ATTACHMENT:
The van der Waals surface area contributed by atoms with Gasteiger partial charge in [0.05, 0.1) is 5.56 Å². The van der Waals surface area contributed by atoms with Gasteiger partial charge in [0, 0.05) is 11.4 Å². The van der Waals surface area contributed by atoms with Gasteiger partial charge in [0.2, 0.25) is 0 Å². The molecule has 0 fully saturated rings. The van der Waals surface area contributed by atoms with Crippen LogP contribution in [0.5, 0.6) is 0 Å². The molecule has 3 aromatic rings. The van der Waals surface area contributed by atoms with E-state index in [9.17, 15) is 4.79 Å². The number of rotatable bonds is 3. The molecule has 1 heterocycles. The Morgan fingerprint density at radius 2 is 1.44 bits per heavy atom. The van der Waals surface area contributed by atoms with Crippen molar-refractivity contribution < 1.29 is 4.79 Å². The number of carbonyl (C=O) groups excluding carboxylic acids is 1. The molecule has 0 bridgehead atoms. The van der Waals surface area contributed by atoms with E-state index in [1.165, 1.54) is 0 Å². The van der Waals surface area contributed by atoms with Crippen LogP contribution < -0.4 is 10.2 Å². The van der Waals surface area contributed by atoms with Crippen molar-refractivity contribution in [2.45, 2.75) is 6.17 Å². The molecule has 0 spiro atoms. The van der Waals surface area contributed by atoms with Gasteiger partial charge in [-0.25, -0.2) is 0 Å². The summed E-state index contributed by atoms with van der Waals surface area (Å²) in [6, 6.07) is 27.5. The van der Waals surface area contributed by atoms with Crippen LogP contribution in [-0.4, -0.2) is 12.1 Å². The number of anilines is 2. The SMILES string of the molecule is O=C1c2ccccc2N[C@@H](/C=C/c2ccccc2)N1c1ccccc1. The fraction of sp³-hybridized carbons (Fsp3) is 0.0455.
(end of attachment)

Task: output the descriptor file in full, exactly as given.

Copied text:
The van der Waals surface area contributed by atoms with Gasteiger partial charge in [0.05, 0.1) is 5.56 Å². The van der Waals surface area contributed by atoms with Gasteiger partial charge in [0, 0.05) is 11.4 Å². The van der Waals surface area contributed by atoms with Gasteiger partial charge in [0.2, 0.25) is 0 Å². The molecule has 0 fully saturated rings. The van der Waals surface area contributed by atoms with Crippen LogP contribution in [0.5, 0.6) is 0 Å². The molecule has 3 aromatic rings. The van der Waals surface area contributed by atoms with E-state index in [9.17, 15) is 4.79 Å². The number of rotatable bonds is 3. The molecule has 1 heterocycles. The Morgan fingerprint density at radius 2 is 1.44 bits per heavy atom. The van der Waals surface area contributed by atoms with Crippen molar-refractivity contribution < 1.29 is 4.79 Å². The number of carbonyl (C=O) groups excluding carboxylic acids is 1. The molecule has 0 bridgehead atoms. The van der Waals surface area contributed by atoms with E-state index in [1.165, 1.54) is 0 Å². The van der Waals surface area contributed by atoms with Crippen LogP contribution < -0.4 is 10.2 Å². The van der Waals surface area contributed by atoms with Crippen molar-refractivity contribution in [2.45, 2.75) is 6.17 Å². The molecule has 0 spiro atoms. The van der Waals surface area contributed by atoms with Gasteiger partial charge in [-0.25, -0.2) is 0 Å². The summed E-state index contributed by atoms with van der Waals surface area (Å²) in [6, 6.07) is 27.5. The van der Waals surface area contributed by atoms with Crippen LogP contribution in [-0.4, -0.2) is 12.1 Å². The number of anilines is 2. The SMILES string of the molecule is O=C1c2ccccc2N[C@@H](/C=C/c2ccccc2)N1c1ccccc1. The fraction of sp³-hybridized carbons (Fsp3) is 0.0455.